307. Hand Hygiene among Healthcare Personnel during a Mild (2011-2012) and Moderate (2012-2013) Influenza Season
Session: Poster Abstract Session: Hand Hygiene in Healthcare Settings
Thursday, October 3, 2013
Room: The Moscone Center: Poster Hall C


Background:   Hand hygiene (HH) is a primary measure to prevent spread of acute respiratory infections (ARI); however, performance frequency among healthcare personnel (HCP) is often less than optimal.  During the ARI season, HCP education focuses on enhanced need for HH and respiratory protection. A mild (2011-12) and moderately severe (2012-13) ARI season are compared to observe if increased ARI incidence results in greater HH performance in outpatient clinics with high exposure to ARI.

Methods:   To determine if study week, season, or ARI incidence drives compliance, HH observers collected compliance from HCPs participating in the Respiratory Protection Effectiveness Clinical Trial during the 2011-12 (YR1) and 2012-13 (YR2) respiratory seasons.  Within 3 geographically diverse medical centers (CO, MD, NY), WHO's 5 Moments HH compliance data was collected over 12 weeks each season.  Regional CDC influenza surveillance data (Regions 2, 3, & 8) determined season severity.  Linear regression determined the association of HH compliance in each site with study week, season, and regional weekly influenza incidence.

Results: A total of 3,276 HH observations were collected from 10,056 HCPs. Mean HH compliance rates did not differ significantly (p=0.07) between years at 30% (YR1) and 36% (YR2).  In both years, the highest HH compliance averaged across all sites occurred at the start of the study, coinciding with the onset of influenza season (38% and 54%, respectively). Figure 1 shows influenza isolates and HH compliance measures for CO (Region 8).  HH compliance was statistically significantly associated with week in CO (reduction of 2.6% per week 95% CI 3.8%, 1.4%) but not in other sites.  Regional influenza isolates and year were not associated with HH compliance in any of the three sites.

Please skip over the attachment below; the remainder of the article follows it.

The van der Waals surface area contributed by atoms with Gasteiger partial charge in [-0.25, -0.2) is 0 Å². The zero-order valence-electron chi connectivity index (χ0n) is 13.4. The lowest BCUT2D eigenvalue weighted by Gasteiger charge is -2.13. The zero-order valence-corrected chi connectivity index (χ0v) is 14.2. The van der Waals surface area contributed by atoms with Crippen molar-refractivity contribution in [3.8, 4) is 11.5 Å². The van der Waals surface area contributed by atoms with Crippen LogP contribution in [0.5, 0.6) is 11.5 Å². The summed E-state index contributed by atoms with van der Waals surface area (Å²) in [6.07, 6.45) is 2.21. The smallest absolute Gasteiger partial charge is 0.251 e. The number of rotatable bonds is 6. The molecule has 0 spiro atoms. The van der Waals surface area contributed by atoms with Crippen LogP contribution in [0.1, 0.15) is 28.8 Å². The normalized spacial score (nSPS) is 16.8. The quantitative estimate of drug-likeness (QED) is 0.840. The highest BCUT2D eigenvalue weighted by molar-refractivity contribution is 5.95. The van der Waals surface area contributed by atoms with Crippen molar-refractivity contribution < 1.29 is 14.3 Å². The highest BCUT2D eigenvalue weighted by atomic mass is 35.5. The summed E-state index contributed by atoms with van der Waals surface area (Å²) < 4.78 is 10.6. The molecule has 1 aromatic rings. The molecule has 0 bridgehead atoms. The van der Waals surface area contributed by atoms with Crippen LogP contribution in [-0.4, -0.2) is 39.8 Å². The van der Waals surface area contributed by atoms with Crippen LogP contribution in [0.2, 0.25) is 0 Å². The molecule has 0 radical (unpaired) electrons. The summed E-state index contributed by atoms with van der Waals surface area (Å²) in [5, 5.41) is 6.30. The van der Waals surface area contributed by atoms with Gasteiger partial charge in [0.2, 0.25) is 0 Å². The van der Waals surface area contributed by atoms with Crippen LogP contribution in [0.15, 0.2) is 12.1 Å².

Figure 1.

Conclusion:   HH did not improve during the moderately severe influenza season (YR2).  HH compliance declined in one site with each progressive week in both years.  Increased ARI activity does not appear to motivate HH compliance. Other educational measures should be used to motivate HH compliance and novel strategies tested to increase HH compliance during ARI season.


Amy Irwin, DNP, RN, Medicine, Denver Health Medical Center, Denver, CO, Derek Cummings, PhD, Johns Hopkins Bloomberg School of Public Health, Baltimore, MD, Kevin Silva, BS, Medicine, Denver Health & Hospital Authority, Denver, CO, Mary Bessesen, MD, VA Eastern Colorado Health Care System and University of Colorado School of Medicine, Denver, CO, Cynthia Gibert, MD, MSc, Washington, DC, VAMC, Washington, DC, Ann-Christine Nyquist, MD, MSPH, University of Colorado, Denver, CO, Trish M. Perl, MD, MSc, FIDSA, FSHEA, Medicine, Johns Hopkins Medical Institutions, Baltimore, MD, Lewis Radonovich, MD, University of Florida College of Medicine, Gainesville, FL, Maria Rodriguez-Barradas, MD, Medicine- Infectious Disease, Michael E. DeBakey VA Medical Center and Baylor College of Medicine, Houston, TX, Michael Simberkoff, MD, VA NY Harbor Healthcare System, New York, NY, Connie Price, MD, Denver Health Medical Center, Denver, CO and The ResPECT Team


A. Irwin, None

D. Cummings, MedImmune: Consultant, Consulting fee

K. Silva, None

M. Bessesen, None

C. Gibert, None

A. C. Nyquist, None

T. M. Perl, None

L. Radonovich, None

M. Rodriguez-Barradas, None

M. Simberkoff, None

C. Price, None

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